The Judas’ Plot (21.37-22.6).
As far as Luke is concerned the first stage in Jesus’ final hours is the entry of Satan into Judas Iscariot, the Apostle. ‘Then Satan entered into Judas called Iscariot, who was of the number of the twelve.’ These words bring a chill to the heart. How has Satan managed to find a foothold in such sacred territory, into the very heart of Jesus’ work, among ‘the Twelve’? And the simple answer is Mammon. For when it came down to the final analysis, eleven of them loved Jesus with all their hearts, and one loved Mammon more than he loved Jesus. As Jesus has already made clear Mammon kept many men from Jesus (12.13; 16.19; 18.23). It even bore heavy responsibility with regard to the failure of the Pharisees (16.14). And now it was penetrating into the very inner circle of Jesus’ followers. Eleven could say, ‘silver and gold have I none, but what I have I give you ---’ (Acts 3.6). But Judas cast all that aside and went to the chief priests with his hands wide open, seeking silver and gold. And thereby he lost all that he had.
So Judas, moved by Satan who had entered into him, plotted to betray Jesus in return for money. Like the Pharisees (16.14; 20.47), and unlike the poor widow who had given her all to God (21.1-4), he had chosen Mammon rather than God. The constant teaching of Jesus on the subject had somehow passed him by. The glitter of silver was too much for him. Disillusionment may have made him decide to cease being a disciple, but it was silver that made him betray Him.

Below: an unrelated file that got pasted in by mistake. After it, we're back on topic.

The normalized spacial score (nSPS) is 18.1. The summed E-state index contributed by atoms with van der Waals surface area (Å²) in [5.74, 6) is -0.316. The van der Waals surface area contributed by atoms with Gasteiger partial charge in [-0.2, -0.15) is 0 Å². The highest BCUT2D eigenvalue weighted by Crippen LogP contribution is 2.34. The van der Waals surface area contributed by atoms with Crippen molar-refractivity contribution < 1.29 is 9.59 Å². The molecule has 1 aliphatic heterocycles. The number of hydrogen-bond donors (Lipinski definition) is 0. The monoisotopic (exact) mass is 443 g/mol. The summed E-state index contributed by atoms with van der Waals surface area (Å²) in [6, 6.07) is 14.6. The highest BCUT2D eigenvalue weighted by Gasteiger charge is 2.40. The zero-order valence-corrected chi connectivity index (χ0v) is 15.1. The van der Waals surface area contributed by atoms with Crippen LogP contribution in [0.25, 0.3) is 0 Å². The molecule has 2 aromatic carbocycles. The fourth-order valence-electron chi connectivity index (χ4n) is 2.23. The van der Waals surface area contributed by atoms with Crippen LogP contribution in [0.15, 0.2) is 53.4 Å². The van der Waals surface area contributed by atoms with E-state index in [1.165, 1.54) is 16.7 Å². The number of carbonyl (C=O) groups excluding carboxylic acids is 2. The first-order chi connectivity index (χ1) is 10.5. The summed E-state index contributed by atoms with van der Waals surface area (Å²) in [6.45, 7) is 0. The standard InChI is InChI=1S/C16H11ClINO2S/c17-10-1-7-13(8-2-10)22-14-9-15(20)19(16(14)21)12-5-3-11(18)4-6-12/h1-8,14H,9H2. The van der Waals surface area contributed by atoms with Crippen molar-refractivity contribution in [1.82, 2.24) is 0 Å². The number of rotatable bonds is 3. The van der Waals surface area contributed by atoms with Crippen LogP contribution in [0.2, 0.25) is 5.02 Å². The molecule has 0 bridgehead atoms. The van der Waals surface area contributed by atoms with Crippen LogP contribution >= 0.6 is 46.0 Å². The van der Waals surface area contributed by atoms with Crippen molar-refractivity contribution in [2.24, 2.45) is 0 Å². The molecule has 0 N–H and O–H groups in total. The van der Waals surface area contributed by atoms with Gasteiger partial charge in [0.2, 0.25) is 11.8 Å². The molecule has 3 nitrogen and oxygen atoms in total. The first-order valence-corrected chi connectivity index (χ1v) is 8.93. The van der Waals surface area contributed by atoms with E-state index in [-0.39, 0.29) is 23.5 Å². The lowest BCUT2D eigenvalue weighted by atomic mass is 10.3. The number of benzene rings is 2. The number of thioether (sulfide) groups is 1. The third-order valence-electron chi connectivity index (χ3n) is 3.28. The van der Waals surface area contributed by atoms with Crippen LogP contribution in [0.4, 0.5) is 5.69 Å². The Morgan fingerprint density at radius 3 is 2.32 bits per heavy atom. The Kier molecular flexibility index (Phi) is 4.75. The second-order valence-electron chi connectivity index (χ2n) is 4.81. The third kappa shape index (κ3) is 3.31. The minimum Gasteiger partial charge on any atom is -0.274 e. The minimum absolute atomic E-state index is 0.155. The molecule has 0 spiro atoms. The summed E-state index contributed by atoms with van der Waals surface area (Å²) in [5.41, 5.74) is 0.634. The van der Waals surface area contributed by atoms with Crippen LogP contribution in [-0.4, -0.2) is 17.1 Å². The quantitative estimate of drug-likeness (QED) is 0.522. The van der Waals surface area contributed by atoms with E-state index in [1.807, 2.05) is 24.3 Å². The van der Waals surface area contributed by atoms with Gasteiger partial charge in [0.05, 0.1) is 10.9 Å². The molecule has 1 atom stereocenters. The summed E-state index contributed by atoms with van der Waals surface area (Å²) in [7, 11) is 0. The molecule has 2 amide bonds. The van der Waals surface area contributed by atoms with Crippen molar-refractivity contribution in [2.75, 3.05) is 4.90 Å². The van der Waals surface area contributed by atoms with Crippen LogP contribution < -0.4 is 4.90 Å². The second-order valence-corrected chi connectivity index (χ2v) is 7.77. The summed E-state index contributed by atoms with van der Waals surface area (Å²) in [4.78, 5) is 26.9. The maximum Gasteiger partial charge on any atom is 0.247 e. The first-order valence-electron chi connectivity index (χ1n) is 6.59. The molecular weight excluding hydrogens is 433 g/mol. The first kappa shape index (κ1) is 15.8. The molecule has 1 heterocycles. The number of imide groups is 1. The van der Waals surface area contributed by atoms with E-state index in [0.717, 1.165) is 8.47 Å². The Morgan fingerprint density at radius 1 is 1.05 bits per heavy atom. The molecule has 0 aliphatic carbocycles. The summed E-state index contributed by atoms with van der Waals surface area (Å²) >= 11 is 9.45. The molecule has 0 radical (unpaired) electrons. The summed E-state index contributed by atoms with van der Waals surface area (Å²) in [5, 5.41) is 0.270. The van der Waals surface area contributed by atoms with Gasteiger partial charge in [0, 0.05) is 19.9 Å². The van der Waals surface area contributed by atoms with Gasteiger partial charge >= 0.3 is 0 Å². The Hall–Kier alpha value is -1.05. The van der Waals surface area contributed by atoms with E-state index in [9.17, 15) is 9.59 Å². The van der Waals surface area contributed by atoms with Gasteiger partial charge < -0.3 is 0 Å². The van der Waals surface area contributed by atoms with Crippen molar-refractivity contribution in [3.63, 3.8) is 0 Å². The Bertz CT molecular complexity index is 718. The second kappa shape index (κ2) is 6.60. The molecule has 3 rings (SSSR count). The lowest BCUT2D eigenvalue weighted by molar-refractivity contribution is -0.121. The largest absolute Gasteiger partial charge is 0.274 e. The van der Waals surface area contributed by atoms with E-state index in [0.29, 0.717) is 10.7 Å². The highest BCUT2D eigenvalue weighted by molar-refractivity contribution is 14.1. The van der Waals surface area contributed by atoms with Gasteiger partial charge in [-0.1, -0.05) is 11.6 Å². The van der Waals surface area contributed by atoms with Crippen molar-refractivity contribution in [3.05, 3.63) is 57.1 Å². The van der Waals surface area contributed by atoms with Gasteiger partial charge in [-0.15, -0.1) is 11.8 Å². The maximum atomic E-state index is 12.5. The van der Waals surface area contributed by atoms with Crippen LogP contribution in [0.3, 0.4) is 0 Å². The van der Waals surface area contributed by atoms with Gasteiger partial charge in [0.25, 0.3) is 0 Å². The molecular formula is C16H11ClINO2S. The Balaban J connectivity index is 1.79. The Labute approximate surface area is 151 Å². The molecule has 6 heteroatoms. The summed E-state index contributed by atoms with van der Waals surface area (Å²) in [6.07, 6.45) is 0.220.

It was a necessary lesson for the young church to learn, that they must ever be on the watch lest Satan be granted a foothold in this way. And Mammon would, in fact, be the means by which in the Middle Ages the whole church was nearly destroyed. It took a Reformation that shook the world to deliver it from itself. In the same way many a person’s faith and usefulness today is destroyed by Mammon.
Analysis of 21.37-22.6.
Note that in ‘a’ Jesus is constantly surrounded by the crowd from early morning to night, and in the parallel Judas promises to deliver Him to His enemies in a place where there is no crowd. In ‘b’ the Jewish leaders were seeking ways to put Jesus to death, but were afraid of the people, and in the parallel Judas communes with the Jewish leaders as to how to hand Him over at a time when the people will not know. Centrally in ‘c’ we have described the presence and activity of Satan who is the mastermind behind it all.
21.37-38 ‘And every day he was teaching in the temple, and every night he went out, and lodged in the mount that is called Olivet, and all the people came early in the morning to him in the temple, to hear him.’
Some see these as the closing words of the preceding section, but the chiasmus seems to suggest that they are the opening words to this final section, although they are certainly also to be seen as an intermediate link. However, equally certainly they are preparing the way for 22.39 and they explain the background to 22.1.